If compared to the previous test, we still believe the national exam currently performed by the government is more effective to develop Indonesia’s human development index, especially in the education sector. Without highlighting and stressing the standardization of marks, the students’ learning process remains covert and is hard to measure their progress during class activities.

Throughout the national exam process, teachers can improve their professionalism by creating teaching innovation that upholds intellectual basis leading to student independence and responsibility about themselves. Also, they are demanded to set strategies that take students to the visible purpose of learning (cognitive domain), or at least fulfill the minimum grade of national exam.

Instilling a culture of motivation and independence among educators and learners is imperative and should start immediately. Ethics, as a philosophy dealing with morality, should also be considered as the base of education. More attention should be paid to it.

Empirically, the national exam as a part of teaching-learning process evaluation plays a huge role in a country’s education development. Only an education providing good evaluation, whatever it is named, for its learners can reach the heights of knowledge, societal acceptance. Conversely, ignoring evaluation means backwardness in education.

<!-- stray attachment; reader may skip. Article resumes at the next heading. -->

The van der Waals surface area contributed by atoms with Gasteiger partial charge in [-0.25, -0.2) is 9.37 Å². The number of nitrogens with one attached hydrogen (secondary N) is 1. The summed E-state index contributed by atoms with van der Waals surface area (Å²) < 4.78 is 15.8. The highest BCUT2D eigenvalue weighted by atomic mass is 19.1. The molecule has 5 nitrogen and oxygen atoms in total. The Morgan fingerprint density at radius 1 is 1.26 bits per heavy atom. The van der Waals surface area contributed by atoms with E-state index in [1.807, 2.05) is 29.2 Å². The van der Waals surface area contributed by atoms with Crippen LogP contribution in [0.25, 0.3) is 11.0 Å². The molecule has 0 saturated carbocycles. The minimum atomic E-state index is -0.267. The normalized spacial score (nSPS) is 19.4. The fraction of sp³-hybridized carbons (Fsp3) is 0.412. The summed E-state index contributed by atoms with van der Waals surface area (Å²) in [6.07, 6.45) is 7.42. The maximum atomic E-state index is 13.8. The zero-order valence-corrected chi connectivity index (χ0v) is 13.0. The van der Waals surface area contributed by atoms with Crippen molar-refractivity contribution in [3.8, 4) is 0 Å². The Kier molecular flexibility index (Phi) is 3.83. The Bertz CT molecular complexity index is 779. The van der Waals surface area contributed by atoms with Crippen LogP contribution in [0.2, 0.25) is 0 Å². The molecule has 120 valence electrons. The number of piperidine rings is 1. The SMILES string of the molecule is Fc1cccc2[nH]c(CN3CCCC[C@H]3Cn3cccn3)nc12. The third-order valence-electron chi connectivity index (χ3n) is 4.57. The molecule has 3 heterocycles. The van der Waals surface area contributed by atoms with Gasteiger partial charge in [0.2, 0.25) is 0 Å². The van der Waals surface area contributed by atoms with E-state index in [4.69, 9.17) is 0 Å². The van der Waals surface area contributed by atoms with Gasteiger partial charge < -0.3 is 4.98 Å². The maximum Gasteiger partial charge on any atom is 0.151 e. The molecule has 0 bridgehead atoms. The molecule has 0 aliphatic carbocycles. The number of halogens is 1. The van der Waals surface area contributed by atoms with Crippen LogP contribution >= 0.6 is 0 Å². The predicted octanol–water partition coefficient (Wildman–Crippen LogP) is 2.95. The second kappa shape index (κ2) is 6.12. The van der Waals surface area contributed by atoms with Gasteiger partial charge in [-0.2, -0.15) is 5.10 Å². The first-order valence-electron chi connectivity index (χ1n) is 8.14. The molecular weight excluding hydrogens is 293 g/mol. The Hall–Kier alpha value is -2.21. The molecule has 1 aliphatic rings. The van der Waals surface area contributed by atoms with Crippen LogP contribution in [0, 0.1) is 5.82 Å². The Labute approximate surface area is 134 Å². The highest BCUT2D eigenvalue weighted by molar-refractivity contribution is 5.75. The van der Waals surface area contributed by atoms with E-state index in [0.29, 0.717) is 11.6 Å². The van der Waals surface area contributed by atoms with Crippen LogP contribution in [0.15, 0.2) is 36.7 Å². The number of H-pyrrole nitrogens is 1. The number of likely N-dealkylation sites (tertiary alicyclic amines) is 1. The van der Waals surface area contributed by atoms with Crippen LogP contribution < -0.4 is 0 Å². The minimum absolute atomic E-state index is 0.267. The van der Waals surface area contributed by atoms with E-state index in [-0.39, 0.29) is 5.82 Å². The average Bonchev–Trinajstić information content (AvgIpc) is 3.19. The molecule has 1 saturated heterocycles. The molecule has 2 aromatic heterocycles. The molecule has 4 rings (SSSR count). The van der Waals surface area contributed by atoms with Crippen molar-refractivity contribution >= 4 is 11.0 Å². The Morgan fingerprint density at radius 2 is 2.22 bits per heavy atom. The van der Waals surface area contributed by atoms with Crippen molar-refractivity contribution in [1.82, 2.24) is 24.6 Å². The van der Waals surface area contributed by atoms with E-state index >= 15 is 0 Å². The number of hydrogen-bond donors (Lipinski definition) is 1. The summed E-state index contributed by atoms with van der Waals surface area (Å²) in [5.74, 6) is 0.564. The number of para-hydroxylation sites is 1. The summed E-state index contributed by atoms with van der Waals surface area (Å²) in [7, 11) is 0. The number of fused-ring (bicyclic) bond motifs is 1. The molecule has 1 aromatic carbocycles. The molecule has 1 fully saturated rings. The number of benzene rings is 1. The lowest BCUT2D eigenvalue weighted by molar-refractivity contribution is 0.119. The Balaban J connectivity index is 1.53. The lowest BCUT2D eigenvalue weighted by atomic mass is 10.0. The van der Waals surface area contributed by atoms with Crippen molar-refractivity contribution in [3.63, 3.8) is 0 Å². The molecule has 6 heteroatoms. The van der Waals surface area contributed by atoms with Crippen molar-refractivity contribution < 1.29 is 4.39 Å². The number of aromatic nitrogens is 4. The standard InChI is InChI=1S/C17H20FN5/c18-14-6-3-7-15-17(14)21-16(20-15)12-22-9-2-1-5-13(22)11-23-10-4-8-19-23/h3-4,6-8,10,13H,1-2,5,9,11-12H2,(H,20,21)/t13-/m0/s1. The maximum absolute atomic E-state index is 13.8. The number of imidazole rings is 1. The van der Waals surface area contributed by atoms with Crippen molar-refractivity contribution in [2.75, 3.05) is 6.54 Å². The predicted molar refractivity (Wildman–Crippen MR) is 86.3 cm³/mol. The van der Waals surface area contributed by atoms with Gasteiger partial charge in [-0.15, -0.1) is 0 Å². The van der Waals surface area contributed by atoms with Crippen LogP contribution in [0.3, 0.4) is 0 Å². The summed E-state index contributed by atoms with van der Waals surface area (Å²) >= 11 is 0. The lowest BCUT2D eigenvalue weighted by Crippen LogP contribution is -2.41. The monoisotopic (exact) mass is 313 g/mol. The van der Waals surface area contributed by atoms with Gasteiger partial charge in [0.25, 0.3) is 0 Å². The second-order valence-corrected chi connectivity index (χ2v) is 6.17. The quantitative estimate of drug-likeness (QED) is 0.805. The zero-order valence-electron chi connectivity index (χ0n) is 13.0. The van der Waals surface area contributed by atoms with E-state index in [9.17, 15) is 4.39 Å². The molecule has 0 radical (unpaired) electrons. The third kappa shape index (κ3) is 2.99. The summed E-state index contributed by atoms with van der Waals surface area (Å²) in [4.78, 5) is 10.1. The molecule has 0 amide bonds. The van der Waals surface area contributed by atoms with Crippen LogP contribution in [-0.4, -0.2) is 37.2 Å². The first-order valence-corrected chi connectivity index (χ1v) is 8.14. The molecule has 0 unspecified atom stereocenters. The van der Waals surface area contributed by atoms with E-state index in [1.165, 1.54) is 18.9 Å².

Besides those supporting aspects, there are also other reasons why national exam to be maintained. One of them is to nurture and balance out the diversity of Indonesia’s human resources which are of course different from one region to another.

We are fully aware that the access to education is not distributed well; people living around capital cities possibly enjoy much better facilities than those who dwell in remote areas. “Papua is left behind 18 years in education” is a portrait of imbalance.

The next reason is because of misconduct and immoral acts. It comes as no surprise that a finding during the national exam 2007 so much dishonesty was committed by headmasters who collaborated with teachers on leaking the question-and-answer sheet of the test, whereas in fact the test was closed off, guarded, and monitored by an independent team. So, the regional school in which the national exam is held may ruin the image of our education, because at this time honesty and fairness is lacking.

To this end, the Indonesian people may have to support governmental policy concerning the national exam, where the country allocates 20 percent of its budget toward education.